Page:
Confinement homes are private institutions that provide full-time care for newborn babies and their respective postpartum mothers up to one month after delivery. An outbreak of fever and diarrhoea amongst newborns occurred in one such confinement home in Penang between the months of September to October 2004. An outbreak investigation was carried out including all babies, their respective mothers and workers in the home to determine the source of the outbreak and to institute control measures. Based on a working case definition of febrile illness with or without diarrhoea, 11 out of the 13 babies in the confinement home met the case definition. One hundred percent had symptoms of fever. 36.4% had symptoms of diarrhea and other respiratory conditions respectively. The attack rate of among babies in the confinement home was 90%. Echovirus 11 was isolated from 3 out of the 11 febrile cases. Echovirus 11 was isolated from the cerebrospinal fluid and stool of another baby at a private hospital that was epidemiologically linked to the first case. In conclusion, the outbreak of febrile illness amongst newborn babies in the affected confinement home was due to echovirus 11. The source was probably health-care associated with efficient transmission within the confinement home. The faecal-oral route was the most likely mode of transmission.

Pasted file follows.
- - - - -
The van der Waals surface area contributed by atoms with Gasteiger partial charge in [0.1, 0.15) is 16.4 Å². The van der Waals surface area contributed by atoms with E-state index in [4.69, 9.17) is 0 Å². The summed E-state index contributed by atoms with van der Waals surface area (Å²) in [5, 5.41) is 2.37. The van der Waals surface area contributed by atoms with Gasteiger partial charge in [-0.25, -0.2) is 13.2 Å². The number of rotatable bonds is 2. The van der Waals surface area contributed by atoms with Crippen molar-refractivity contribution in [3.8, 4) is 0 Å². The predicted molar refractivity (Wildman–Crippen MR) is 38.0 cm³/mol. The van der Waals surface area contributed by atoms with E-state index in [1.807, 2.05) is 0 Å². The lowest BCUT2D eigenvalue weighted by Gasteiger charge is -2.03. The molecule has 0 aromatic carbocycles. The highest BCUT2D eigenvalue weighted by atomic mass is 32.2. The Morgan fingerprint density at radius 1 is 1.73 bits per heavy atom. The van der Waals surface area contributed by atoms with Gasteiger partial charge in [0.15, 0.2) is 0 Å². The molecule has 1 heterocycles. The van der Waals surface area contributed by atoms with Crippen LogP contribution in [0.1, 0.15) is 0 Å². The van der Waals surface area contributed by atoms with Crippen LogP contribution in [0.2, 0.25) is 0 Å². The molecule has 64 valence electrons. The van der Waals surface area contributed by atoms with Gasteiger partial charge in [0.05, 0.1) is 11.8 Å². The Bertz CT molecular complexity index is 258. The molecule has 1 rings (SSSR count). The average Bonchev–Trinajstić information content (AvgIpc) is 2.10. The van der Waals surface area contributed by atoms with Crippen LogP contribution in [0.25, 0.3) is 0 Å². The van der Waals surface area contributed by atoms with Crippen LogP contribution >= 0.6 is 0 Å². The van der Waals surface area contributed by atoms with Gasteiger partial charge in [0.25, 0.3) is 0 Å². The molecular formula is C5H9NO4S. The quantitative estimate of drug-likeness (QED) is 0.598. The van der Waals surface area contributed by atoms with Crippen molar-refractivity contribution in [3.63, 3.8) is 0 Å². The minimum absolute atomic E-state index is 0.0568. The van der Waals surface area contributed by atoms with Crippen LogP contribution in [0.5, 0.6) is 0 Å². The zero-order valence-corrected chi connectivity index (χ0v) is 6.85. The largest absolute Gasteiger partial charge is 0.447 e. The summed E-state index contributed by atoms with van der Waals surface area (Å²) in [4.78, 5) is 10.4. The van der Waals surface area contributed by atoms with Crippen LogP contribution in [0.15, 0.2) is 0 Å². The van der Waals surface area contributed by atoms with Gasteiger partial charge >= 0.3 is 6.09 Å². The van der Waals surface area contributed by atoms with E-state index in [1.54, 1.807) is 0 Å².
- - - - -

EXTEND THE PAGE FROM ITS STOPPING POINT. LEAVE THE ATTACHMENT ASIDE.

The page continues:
Since its isolation in Tanzania in 1953, chikungunya virus has caused periodic outbreaks in both tropical Africa and Asia. In the last decade, the virus has shown not only increased activity but has expanded its geographical locations, thus classical delineation of various genotypes of chikungunya virus to specific geographic locales no longer holds true. Rapid mass movement of people and the constant presence of the right vectors in this region could have contributed to the change in virus ecology. This paper documents the first detection of chikungunya virus of Central/East genotype in Malaysia from a patient who was most likely infected with the virus during her visit to India. Without good Aedes vector measures, only time will tell whether this genotype rather than the existing endemic genotype will subsequently cause the next chikungunya outbreak in Malaysia.